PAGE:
In The Final Deduction, Archie, the narrator, is in peak form. From badgering Wolfe into working (twice!) to convincing a wishy-washy client to show some spine (by lying about his--Archie's--mother!), the patter never slows down. Stout also likes to set up Wolfe's routine and then break it, and does so here by having Wolfe and Archie decamp for 24 hours to earn a fee. Archie's one-paragraph description of Wolfe's travails during the absence from home (he has to use soap that smells of tuberoses instead of geraniums!) is mournful and sarcastic in a manner that is pure Stout.
If there's any knock on this novel, and there is, it is the plot is pedestrian, easily deduced by the reader, and seems--more than most Wolfe novels--to be a perfunctory vehicle for the characters. Of course, it is those characters we love, and The Final Deduction is full of them. There are precious few Stout books I would actually recommend against reading, and this one is certainly not one of them. Enjoy deducing your way through The Final Deduction!
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This is a transcript of the above video...
Hello. My name is Barry Scott Will and this is episode seven of my video blog, “Go Game, Young Man.” Today I’m doing something a little different, I am going retro. Today I discuss Traveller, a space-faring RPG from my youth.
Traveller was first published in 1977 by Game Designer’s Workshop. It was written by Mark Miller, who has continued producing new versions ever since. The second version of Traveller is called MegaTraveller and was published in 1987. Traveller: The New Era followed in 1993 and then T4: Mark Miller’s Traveller was released in 1996. The current version of Traveller is Traveller5, published in 2013 by Far Future Enterprises. Along the way, other versions of Traveller have been released.
Steve Jackson Games released a version of Traveller under their GURPS rules. It’s called Traveller: Interstellar Wars.
In 2002, a d20 version of Traveller, called T20, of course, was published by QuikLink Interactive. And, in 2008, Mongoose Publishing published a version of Traveller simply referred to as Mongoose Traveller. It is now in a second edition published in 2016.
I give you all that just as a brief history. You can read more about the game’s versions at the Wikipedia entry linked below. I have never played any version except the first, now commonly called “Classic Traveller.” And today I’m just going to talk about the game and what I like about it.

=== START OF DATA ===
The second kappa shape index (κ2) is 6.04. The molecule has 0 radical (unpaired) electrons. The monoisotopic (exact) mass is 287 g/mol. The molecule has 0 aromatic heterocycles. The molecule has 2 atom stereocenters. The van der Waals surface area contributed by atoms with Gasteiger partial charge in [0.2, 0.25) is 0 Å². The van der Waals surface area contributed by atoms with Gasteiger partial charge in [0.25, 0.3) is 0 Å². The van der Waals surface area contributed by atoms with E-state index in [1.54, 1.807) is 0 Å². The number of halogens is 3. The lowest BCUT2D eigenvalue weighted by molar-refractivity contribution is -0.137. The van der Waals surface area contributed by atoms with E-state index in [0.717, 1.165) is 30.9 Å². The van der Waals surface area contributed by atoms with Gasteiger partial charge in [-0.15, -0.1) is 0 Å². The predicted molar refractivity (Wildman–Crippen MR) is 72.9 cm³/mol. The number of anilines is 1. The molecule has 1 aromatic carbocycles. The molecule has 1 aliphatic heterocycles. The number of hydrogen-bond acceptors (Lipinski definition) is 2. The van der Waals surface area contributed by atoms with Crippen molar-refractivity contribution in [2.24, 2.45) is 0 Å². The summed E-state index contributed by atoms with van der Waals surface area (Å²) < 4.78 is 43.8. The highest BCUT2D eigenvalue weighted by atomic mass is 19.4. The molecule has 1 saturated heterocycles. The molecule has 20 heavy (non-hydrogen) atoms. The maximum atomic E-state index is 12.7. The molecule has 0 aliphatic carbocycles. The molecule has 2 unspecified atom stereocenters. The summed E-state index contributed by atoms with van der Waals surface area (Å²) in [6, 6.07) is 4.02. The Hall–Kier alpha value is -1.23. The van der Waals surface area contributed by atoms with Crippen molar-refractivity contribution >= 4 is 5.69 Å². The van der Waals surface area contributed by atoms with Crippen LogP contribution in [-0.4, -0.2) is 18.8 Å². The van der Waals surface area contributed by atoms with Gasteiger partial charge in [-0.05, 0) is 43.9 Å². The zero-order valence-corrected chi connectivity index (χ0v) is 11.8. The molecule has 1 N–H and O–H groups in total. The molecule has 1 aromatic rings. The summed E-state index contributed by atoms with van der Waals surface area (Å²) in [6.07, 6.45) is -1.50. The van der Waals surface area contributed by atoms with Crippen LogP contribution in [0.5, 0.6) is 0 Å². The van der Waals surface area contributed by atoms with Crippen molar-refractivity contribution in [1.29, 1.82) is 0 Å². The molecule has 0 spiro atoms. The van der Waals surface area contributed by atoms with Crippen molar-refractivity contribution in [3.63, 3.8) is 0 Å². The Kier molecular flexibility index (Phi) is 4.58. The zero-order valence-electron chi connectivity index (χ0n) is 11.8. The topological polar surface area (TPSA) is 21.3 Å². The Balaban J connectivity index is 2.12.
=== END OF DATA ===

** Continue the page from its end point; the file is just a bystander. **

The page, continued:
The original ruleset for Traveller was published as three “little black books” sold in a box set as pictured here (along with some additional books). Those three books cover characters, spaceships, and worlds for adventuring. In 1982, those three core books were consolidated into a single book with additional material, and sold as The Traveller Book. I still have mine here. This is the hardcover edition. There was also a softcover that had artwork on the cover rather than the plain black. Obviously, I like this one much better. Especially since it has held up for 35-plus years.
My newest Betty Sterling novel, "The Long-Lost Troll," is now available!
Betty Sterling is a common thug with a chip on his shoulder—not surprising since his name is “Beatrice.” When Betty is sent to shut down a potions ring, he ends up traveling to the Troll homeland and comes face-to-gaping maw with a dragon. And that's only the beginning! Join Betty, Lilahh, Jewels, Sam, and others as they get to the bottom of a hostile takeover unlike any that has been tried before.
Want a signed copy? Check out my list of upcoming events in central Virginia and central Florida!
Early reviews are a hit!
The world blends the rich tapestries of places imagined by the likes of Tolkien and Rowling into a whole new dimension. Even if you normally do not read sci-fi books about magic, and ogres, and men named Betty, the story draws you in from the very first.
Because the story just picks up and goes, it hooks you in and you once again become enthralled in the world Mr. Will has created.